Transmitted light, reflected light, and CL images (Fig. 13) were used, and zircons with obvious rims, bright surfaces, and no cracks and inclusions were employed for analysis. The lasing beam diameter was approximately 30 μm, and the measured 204Pb content was utilized for common lead deduction. Test results revealed that the error of a single data point was 1σ, and the weighted average error was 2σ.

    Figure 13.  Zircon CL images of Guzhu (a), Shimen (b) and Taoxi (c) granite stocks from Shexian County (locations see Fig. 6), South Anhui.

  • Figure 16 shows the CL images of zircons from three granite stocks and veins. Table S1 and Fig. 14 show the zircon U-Pb isotopic dating results of three samples.

    Figure 14.  Zircon U-Pb Concordia diagrams of Guzhu (a), Shimen (b) and Taoxi (c) granite stocks (locations see Fig. 6), South Anhui.

    The dating confirms that the Guzhu stock (D030) was formed at 146.7±4.3 Ma (MSWD=8.3) and the Shimen stock (D251) at 127.6±1.5 Ma (MSWD=5.1). The formation time of the Guzhu stock occurred 20 Ma before the Shimen stock. In addition, zircons from sample D208 yielded a mean U-Pb age of 141.0±6.7 Ma (MSWD=29), and sample D089, 149.1±1.17 Ma (MSWD=1.01). All these ages can help estimate the activation time of the Xiaoxi nappe structure (with footwall belonging to the Middle Jurassic Hongqin Formation, J2h).

  • Four groups of Mesozoic faults formed during different times in ESSYB, extending in the NEN, NE or ENE, near-EW, and NW directions. They were mainly nappe structures and extensional-slidding faults. The indicators of magmatic rocks, red beds (which are cutting faults or had been cut by faults), and intercrossing faults can be used to establish the time sequence of the thrust-nappe and extensional structures in ESSYB.

    Distinct features were used to identify the three tectonic compression events in the study area from the Middle Triassic to the end of the Late Cretaceous. The first tectonic compression event during the Middle Triassic (Early Mesozoic) caused strong folding in the strata lower than the Early Triassic, particularly the folding in the Carboniferous–Permian strata, which covered the Precambrian epimetamorphic basement rock series. The asymmetrical fold axials are trending in the near EW direction with a south-dipping axial plane, and the south wing of the fold thrust from south to north in Liutang Village (Fig. 2), south of Anhui Province. These folds were covered by an essentially undeformed Late Triassic Anyuan Formation coal-bearing series and Jurassic–Cretaceous beds (Zhou et al., 2015). Coevally, the NEN-trending strike-slip faults (such as the NEN-trending left lateral movement and thrusting Fault 2 in Fig. 1b in the Lantian area of South Anhui) cut the Early Paleozoic Lantian residual syncline (Zhou et al., 2015; Yu et al., 2005) and was in turn covered by the Jurassic–Cretaceous beds.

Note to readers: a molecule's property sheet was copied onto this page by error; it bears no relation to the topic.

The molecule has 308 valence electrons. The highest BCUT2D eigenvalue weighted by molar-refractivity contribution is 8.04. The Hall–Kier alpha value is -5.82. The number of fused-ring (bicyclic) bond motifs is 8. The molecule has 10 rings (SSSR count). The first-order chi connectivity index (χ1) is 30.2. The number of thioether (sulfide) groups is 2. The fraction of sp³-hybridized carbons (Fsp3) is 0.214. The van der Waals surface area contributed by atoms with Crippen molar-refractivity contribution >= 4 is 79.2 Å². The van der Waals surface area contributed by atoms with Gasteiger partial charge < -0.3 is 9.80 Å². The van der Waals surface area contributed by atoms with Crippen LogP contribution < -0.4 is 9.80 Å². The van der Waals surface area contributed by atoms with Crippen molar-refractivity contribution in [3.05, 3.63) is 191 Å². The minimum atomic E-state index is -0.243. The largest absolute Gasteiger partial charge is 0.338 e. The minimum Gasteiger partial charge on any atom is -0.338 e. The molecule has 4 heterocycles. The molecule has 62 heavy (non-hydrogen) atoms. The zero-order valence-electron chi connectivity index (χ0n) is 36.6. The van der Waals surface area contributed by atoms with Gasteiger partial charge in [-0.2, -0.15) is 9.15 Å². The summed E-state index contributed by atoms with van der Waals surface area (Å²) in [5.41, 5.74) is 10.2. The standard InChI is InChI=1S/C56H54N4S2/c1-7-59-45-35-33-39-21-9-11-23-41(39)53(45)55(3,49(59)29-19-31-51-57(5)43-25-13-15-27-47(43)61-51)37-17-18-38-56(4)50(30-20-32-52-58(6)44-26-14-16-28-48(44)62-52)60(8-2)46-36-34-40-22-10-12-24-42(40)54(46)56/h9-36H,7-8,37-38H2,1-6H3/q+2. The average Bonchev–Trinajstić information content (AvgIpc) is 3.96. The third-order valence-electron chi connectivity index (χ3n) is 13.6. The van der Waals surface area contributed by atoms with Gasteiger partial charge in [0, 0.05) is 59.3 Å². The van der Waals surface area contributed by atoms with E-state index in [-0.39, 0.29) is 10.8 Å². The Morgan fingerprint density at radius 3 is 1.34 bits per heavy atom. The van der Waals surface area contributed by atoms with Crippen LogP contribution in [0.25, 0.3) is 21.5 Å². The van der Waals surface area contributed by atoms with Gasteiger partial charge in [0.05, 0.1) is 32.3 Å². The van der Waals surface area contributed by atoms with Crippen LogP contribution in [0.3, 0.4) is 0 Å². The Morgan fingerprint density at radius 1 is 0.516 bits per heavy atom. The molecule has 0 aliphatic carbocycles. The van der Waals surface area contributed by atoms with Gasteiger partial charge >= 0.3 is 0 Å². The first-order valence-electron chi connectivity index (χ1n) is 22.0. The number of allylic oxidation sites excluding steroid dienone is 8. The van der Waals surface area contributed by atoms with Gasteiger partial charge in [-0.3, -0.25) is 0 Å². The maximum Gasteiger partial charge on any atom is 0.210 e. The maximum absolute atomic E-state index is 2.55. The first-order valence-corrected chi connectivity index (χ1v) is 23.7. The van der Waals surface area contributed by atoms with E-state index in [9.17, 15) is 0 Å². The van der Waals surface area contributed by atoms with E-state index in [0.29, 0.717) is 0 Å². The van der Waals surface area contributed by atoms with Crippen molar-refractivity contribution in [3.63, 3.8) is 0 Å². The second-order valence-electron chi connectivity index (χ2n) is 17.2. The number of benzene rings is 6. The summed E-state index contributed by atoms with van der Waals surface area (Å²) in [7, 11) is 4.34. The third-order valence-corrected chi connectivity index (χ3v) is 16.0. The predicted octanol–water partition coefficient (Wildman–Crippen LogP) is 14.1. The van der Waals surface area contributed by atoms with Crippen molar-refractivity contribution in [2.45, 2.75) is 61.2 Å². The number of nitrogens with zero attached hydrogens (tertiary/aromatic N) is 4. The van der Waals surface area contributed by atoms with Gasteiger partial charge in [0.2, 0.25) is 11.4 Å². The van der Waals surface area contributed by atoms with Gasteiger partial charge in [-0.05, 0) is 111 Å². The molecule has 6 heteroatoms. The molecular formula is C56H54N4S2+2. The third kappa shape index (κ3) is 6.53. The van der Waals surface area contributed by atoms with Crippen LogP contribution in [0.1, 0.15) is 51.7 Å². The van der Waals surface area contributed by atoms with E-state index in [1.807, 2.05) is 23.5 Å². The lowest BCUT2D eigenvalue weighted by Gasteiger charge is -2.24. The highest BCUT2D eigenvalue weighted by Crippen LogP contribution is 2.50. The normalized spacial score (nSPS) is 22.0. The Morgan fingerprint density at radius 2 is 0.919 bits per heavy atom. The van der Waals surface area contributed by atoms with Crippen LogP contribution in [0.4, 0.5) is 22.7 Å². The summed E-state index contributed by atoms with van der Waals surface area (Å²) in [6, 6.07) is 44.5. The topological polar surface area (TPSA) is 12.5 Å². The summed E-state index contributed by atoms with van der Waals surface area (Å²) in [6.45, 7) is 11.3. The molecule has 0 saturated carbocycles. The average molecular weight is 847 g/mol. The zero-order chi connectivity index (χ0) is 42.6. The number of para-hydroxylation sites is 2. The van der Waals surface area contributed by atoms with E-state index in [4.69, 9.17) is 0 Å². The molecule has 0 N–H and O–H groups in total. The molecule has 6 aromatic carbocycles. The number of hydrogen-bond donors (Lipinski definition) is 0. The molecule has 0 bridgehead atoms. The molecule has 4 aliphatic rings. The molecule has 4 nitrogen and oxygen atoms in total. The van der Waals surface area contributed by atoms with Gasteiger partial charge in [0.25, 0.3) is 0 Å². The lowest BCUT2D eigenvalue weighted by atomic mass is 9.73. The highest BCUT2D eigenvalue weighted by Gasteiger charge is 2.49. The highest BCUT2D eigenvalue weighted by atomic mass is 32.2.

The second tectonic compression event in the study area may have occurred in the period of 146.7±4.3 to 127.6±1.5 Ma. The Xiaoxi nappe structure (with a footwall belonging to the Middle Jurassic Hongqin Formation), as a representative, occurred between 146.7±4.3 and 141.0±6.7 Ma, that is, during the transition from Jurassic to Cretaceous (Qiu et al., 2013). This phenomenon occurred because the Taoxi 141.0±6.7 Ma granite vein cut the Xiaoxi nappe structure, and the fault covered the Shanlingtou 149.1±1.2 Ma granite vein in turn. In the west of the Huangshan Basin and across Zhanggongshan Mountain, a ramp structure is distributed in the NE-SW direction (Fig. 1c). The rock bodies in the northwest part of this section thrust toward southeast, and the southeast part thrusts in the opposite direction.

    The last tectonic compression event must have occurred during the end of the Late Cretaceous. Age data of the nappe structures have not yet been obtained, and the forming time can only be estimated at the Late Cretaceous or during the transition between the Mesozoic and Cenozoic. At the southeast margin of the Huangshan Basin (similar to Shexian in Fig. 8a) along the Shexian-Ningguo fault zone, the Neoproterozoic basement rock series and the Neoproterozoic Shexian pluton thrust northwestward onto the Late Cretaceous red beds (Fault 6 in Fig. 1b), meaning that the last event was active after the sedimentation of the Late Cretaceous red beds.